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Friday, March 03, 2006

Trust in Physicians

Trust In Physicians

Jerome Kassirer, M.D. recently wrote a book entitled “On The Take”. It reports extensively how medicine’s complicity with big business can endanger your health.

In one of the last chapters, Dr. Kassirer quotes Cardinal Joseph Bernardin regarding the topic of trust. Cardinal Bernardin gave a talk to the American Medical Association and gave a description of the covenant that must exist between a doctor and a patient. He explained that this covenant“is grounded in the moral obligations that arise from the nature of the doctor-patient relationship. They are moral obligations—as opposed to legal or contractual obligations—because they are based on fundamental human conepts of right and wrong. While…it is not currently fashionable to think of medicine in terms of morality, moralaity is, in fact, the core of the doctor-patient relationship and the foundation of the medical profession.

“Why do I insist on a moral model as opposed to the economic and contractural models now in vogue? Allow me to describe four key aspects of medicine that give it a moral status and establish a covenantal relationship: First, the reliance of the patient on the doctor. Illness compels a patient to place his or her fate in the hands of a doctor. A patient relies, not only on the technical competence of a doctor, but also on his or her moral compass, on the doctor’s commitment to put the interests of the patient first. Second, the holistic character of medical decisions. A physician is a scientist and a clinician, but as a doctor is and must be more. A doctor is and must be a caretaker of the patient’s person, integrating medical realities into the whole of the patient’s life. A patient looks to his or her doctor as a professional adviser, a guide thorugh some fo life’s most difficult journeys. Third, the social investment in medicine. The power of modern medicine–of each and every doctor–is the result of centuries of science, clinical trials, and public and private investments. Above all, medical science has succeeded because of the faith of people in medicine and in doctors.This faith creates a social debt and is the basis of medicine’s call–its vocation–to serve the common good. Fourth, the personal commitments of doctors. The relationship with a patient creates an immediate, personal, non-transferable fiduciary responsibility to protect that patient’s best interest.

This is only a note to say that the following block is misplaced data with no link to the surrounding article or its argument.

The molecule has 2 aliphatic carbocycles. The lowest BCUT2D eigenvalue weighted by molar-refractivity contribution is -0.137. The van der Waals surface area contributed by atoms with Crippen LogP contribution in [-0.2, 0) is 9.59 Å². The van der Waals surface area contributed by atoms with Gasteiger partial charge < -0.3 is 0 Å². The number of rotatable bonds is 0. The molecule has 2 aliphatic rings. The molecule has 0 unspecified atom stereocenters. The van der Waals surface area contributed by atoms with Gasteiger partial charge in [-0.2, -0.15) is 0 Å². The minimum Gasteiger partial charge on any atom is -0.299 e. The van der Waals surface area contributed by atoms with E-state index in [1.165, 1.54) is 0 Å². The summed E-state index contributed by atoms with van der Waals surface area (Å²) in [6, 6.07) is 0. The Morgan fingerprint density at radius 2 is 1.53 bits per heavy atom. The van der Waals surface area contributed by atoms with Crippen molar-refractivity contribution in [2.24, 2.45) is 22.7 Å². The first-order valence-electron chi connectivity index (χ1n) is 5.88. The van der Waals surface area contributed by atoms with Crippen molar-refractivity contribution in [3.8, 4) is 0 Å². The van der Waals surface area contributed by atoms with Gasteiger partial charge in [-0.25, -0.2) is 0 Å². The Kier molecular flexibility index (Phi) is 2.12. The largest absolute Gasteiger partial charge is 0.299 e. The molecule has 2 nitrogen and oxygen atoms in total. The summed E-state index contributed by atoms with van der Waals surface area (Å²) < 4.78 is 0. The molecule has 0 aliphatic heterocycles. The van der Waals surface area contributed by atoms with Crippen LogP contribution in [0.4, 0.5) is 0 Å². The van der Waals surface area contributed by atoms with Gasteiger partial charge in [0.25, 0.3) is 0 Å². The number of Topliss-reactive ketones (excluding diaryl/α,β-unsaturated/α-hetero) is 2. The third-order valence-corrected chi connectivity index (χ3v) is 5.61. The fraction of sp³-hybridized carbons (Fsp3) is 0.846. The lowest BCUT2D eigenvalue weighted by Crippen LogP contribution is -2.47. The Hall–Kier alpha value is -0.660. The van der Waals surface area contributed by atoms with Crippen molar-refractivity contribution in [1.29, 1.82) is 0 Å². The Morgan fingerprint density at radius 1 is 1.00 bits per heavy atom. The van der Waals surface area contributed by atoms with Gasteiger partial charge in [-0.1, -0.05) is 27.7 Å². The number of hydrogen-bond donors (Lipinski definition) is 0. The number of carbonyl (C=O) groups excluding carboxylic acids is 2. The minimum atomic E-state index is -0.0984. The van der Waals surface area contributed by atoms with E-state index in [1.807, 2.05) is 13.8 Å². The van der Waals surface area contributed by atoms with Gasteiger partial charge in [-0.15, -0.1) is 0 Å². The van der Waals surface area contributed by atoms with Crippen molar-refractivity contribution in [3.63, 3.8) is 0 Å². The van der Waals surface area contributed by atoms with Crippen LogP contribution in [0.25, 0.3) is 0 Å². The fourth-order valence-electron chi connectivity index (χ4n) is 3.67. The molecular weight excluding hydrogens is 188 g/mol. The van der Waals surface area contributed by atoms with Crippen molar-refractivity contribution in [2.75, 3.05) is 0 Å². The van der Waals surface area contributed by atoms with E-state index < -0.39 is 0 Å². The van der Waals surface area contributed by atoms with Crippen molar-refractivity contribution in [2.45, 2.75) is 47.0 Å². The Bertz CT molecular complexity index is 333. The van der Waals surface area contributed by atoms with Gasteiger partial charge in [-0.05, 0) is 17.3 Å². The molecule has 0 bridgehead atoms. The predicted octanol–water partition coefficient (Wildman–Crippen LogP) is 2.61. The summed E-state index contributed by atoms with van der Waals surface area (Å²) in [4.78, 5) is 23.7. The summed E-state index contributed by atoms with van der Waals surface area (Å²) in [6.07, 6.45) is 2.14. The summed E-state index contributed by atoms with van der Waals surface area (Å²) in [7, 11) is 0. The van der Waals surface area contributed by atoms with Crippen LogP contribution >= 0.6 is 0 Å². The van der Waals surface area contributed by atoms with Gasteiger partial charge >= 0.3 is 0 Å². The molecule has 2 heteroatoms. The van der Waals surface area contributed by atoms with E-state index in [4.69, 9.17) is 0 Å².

The moral center of the doctor-patient relationship is the very essence of being a doctor. It also defines the outlines of the covenant that exists between physicians and their patients, their profession, and their society. The covenant is a promise that the profession makes–a solemn promise–that it is and will remain true to its moral center. In individual terms, the covenant is the grounds for the public’s continued respect and reliance on the profession of medicine.”

Patients in Peoria need to be able to trust their doctors. Patients that suffer emergencies need to be able to trust that the physicians in charge of the 911 system and ambulances have the system set up with the patient at the central focus and not set up to enhance the best interests of the doctors or the company which they are affilliated. When patients only have minutes to live, the first arriving responder at the scene who is most capable of caring for the patient during this valuable time period, should be able to. The Peoria Fire Department should not have to wait on AMT to arrive or wait until AMT asks them for help to assist the patient (with a breathing tube, for example.) The doctor is charge of this policy, Dr. Rick Miller, needs to change this. What would Dr. Miller want if he were the one with the medical problem?